Earlier this month RuNet Echo reported [Global Voices report] on a Moscow municipal deputy who wanted to require all major social networks to store Russian user data on Russian soil. It seems his request has been heard, or at the very least, that Russian legislators think alike. As part of a series of revisions to a bill that recently passed Russia's lower house of parliament, starting on August 1, 2014 all distributors of online content will be required to store user data for six months following its creation in Russia.
These regulations [ru] are part of a package of “anti-terrorist” laws which exert greater government control over the Russian Internet — the law requiring [Global Voices report] that bloggers with 3,000 unique visitors register as mass media is part of the same package. The reason for the 6-month storage clause is simple: to force foreign internet companies to obey the Russian government's requests for information. Under the new regulations every website has to comply with law enforcement requests to hand over any user information stored in accordance with the rule. Unless a website or platform has servers physically located in Russia, however, they aren't likely to comply with Russian data subpoenas — in theory, the policy would not affect giants like Facebook and Twitter.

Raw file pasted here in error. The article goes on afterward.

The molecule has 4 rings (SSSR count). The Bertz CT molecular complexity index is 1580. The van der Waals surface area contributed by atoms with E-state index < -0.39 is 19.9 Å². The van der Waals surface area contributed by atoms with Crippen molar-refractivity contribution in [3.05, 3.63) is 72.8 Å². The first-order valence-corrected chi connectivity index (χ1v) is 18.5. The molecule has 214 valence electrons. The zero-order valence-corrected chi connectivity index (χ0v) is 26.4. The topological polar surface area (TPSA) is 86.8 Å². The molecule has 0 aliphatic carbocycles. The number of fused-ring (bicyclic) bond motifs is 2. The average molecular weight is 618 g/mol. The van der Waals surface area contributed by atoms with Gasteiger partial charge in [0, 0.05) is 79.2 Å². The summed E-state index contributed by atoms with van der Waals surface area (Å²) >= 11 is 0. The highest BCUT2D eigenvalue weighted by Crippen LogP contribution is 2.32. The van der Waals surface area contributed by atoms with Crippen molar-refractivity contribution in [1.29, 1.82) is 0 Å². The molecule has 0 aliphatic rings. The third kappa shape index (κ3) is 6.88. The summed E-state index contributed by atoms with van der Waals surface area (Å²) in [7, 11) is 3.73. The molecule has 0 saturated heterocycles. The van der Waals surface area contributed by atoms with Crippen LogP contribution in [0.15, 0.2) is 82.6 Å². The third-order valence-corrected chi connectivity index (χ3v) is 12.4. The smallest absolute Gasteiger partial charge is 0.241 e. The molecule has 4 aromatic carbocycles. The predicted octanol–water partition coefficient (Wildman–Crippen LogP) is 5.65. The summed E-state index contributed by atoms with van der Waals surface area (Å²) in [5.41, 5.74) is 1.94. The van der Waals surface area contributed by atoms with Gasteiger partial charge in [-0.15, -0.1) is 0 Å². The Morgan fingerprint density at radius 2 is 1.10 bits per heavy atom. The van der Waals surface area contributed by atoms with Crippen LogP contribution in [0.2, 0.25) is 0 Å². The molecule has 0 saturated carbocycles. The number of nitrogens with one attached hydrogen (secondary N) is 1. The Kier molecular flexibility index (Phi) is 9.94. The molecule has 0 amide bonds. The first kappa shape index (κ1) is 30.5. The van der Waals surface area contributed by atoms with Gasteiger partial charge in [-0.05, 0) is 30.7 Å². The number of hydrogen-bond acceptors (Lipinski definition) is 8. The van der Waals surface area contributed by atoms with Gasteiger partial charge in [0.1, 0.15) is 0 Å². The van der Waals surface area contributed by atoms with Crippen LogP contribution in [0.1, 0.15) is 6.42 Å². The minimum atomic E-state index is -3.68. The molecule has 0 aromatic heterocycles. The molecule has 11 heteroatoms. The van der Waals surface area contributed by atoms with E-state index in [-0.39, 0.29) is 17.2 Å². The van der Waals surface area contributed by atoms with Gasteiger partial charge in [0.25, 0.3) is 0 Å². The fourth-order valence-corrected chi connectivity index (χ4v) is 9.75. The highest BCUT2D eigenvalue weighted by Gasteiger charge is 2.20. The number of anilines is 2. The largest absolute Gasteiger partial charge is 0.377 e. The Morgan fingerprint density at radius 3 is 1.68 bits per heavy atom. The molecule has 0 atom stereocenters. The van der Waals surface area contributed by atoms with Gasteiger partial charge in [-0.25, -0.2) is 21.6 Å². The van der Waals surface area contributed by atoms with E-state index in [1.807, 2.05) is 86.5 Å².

Non-compliance carries administrative fines of 50,000 to 300,000 rubles for the first offense, for organizations and companies. While this might seem like small change (around 8,500 USD) to entities like Google, further noncompliance can be punished with website shutdowns and filtering.
President Putin approves of the new law — on April 24, he spoke [ru] at a public forum on the media, where he said that foreign data servers containing “Russian information” should be moved to Russia. This might be partly due to security fears. During the same press conference he famously noted that the web was developed by the CIA and is still controlled by the agency (perhaps meaning to cite DARPA's involvement with the creation of the Internet).
With the new law the outlook for the RuNet is especially dour, at least according to some Russian bloggers. The requirements are essentially impossible to comply with when considering the global nature of the Internet, writes [ru] Egor Kotkin. This is why he is afraid that its implementation may be just a preparatory step in closing off RuNet from the rest of the world – a new Iron Curtain of sorts. Russian Internet guru Anton Nosik is on the same page. In a recent interview with TV Rain he spoke about the harshness of the new laws:
В России устанавливается северо-корейская модель. Это не китайская, эта другая модель. Мы сейчас едем на полном ходу в Пхеньян, мы в Пекин не заезжаем по дороге.
Russia is implementing a North Korean model. This isn't a Chinese model, it's a different model. Right now we are full speed ahead to Pyongyang, and there is no stop in Beijing on the way.